This Incredible Video Might Just Inspire You to Become a Foley Artist

Every job in filmmaking requires an immense amount of creativity, but none are quite as entertainingly inventive as that of the foley artist.

Short of the Week has featured a fantastic and, naturally, entertaining video called The Secret World of Foley, directed by Daniel Jewel, in which foley artists Pete Burgis and Sue Harding demonstrate different techniques from their often mysterious line of work.

If you opt out of designing your own sound effects and decide instead to download them from online stock libraries, you're not alone. Most no-budget filmmakers aren't professional sound designers, nor do they have the money to hire one, so perusing stock sounds is not only easier, but also can be a whole lot less expensive.

However, like most things in filmmaking, if you want to give your film a more authentic and professional feel, putting the time and effort into obtaining the tools you need and then practicing how to use them yourself could eventually result in great quality sound effects. That's one major thing we can learn from this video: if you don't have the skills, practice until you do. If you don't have money for the tools, make them (or get cheap stuff). Creating foley requires artists to be imaginative and resourceful—not rich.

If you're interested in getting started on recording your own foley, we have plenty of resources for you, like how to capture backyard sound effects using an inexpensive Zoom H4n recorder, or how to use unusual things, like pickaxes and bathtubs, for your sound design.

What's the most creative foley you've ever devised?     

Your Comment

13 Comments

That video was brilliant!

June 16, 2016 at 11:39PM

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Erwin Hartsuiker
CineVideo-NL videographer
781

This video is lovely and mesmerizing.
But normally the magic of Foley is getting creative in what would make the same sound with other odd simpler objects. Like they have a lot of exactly the same objects than "on location" which is just recreating the sounds.
Still good.

June 17, 2016 at 2:36AM

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Fascinating video!

June 17, 2016 at 8:19AM

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Eric Buist
Producer | Creator
507

Sweet.

June 17, 2016 at 9:39AM

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MacDonald Kengaletswe
Writer, Filmmaker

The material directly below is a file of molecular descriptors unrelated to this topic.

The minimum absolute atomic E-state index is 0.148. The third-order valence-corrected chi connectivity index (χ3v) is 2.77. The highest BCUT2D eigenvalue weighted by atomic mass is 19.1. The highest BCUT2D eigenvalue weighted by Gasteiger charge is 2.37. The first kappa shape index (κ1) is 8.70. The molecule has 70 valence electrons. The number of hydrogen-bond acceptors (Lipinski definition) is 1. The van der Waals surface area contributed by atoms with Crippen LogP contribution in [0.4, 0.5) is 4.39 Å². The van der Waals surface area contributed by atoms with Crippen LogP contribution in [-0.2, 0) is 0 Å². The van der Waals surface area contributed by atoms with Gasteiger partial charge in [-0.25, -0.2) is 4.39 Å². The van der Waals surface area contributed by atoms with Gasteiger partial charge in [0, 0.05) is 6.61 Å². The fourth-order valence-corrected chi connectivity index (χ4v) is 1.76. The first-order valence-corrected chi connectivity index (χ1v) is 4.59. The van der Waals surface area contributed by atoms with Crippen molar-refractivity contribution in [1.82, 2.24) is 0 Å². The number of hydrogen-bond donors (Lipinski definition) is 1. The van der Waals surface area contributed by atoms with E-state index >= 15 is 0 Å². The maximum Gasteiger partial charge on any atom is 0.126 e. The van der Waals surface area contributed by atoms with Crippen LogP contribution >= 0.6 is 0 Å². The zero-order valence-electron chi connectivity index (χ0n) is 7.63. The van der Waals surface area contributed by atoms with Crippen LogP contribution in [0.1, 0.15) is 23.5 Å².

67

I absolutely love creating my own foley and put it in every project I can. I know I've done good work when no one mentions it's presence, they just assume the sounds are right for the scene.
I needed a train sound for my CD :Night Train's Coming" so I created it using nat sounds from the local train station and a synth. Listen here http://www.cdbaby.com/cd/jimfiegen2

June 17, 2016 at 10:55AM

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jim fiegen
sound designer
81

Not sure why make foley for something that's non-fiction? Can anyone tell me if they do this for Survivor or Deadliest Catch?

June 17, 2016 at 1:03PM, Edited June 17, 1:03PM

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Cal Nguyen
Filmmaker/actor
74

Usually the focus on set is capturing dialog and thats it...adding other "world" sounds fills it all in.

June 19, 2016 at 10:16AM

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Kerrin McLean
Director / DP / Editor
162

Amazing & very inspiring !

June 17, 2016 at 10:41PM

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Kenzie Vanessa
Sound & VFX
98

With the exception of major productions, Foley for the most part today has been replaced, or supplemented, by "sound design", which in comparison is somewhat akin to what rappers and DJs do with samples. Not that I mean that in a negative fashion or that I'm against it, I do it myself for all my projects, but compared to traditional Foley, that's pretty much sound design in a nutshell. For small indie projects, sound design is a way to get unique sounds for your production from stock samples. However, sound design is NOT Foley, even if the samples are custom-made for a particular production instead of using stock sounds.

June 17, 2016 at 11:47PM, Edited June 18, 12:10AM

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Vidrazor
651

Look like blathering idiots but sounds wondrous!!!!! Love the craft

June 19, 2016 at 1:33AM

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Cam Glass
Film Student
120

Is it just me or are they not very good?

Around 3:50 when he's paddling around in his boat she's paddling around with him... but in a much smaller body of water. You can hear how soon the water is lapping up against the edges in her bucket and the sound of the paddling is much higher pitched because of that. Doesn't really match haha

June 19, 2016 at 10:05AM

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AJ Lodge
102

Once a mixer gets their hands on them and adds in other sounds you'd be surprised.

June 19, 2016 at 10:15AM

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Kerrin McLean
Director / DP / Editor
162

Cool video..."Incredible"?...this is one reason why I pretty much avoid V. Renee posts, if I ever get on this site anymore. Not a knock on the makers of this video. I enjoyed it, but there was nothing incredible, mind-blowing, or eye-opening about it. They simply recreated the sounds on a soundstage so that the project would be more immersive. Tada! Also to some of the other comments, their job isn't to create similar sounds using the most unexpected items, it's to create the most believable or compelling sounds. Nothing wrong with using a wooden object in water to recreate a "wooden boat in water" sound.

June 20, 2016 at 11:10AM

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Kyle Sanders
Editor
288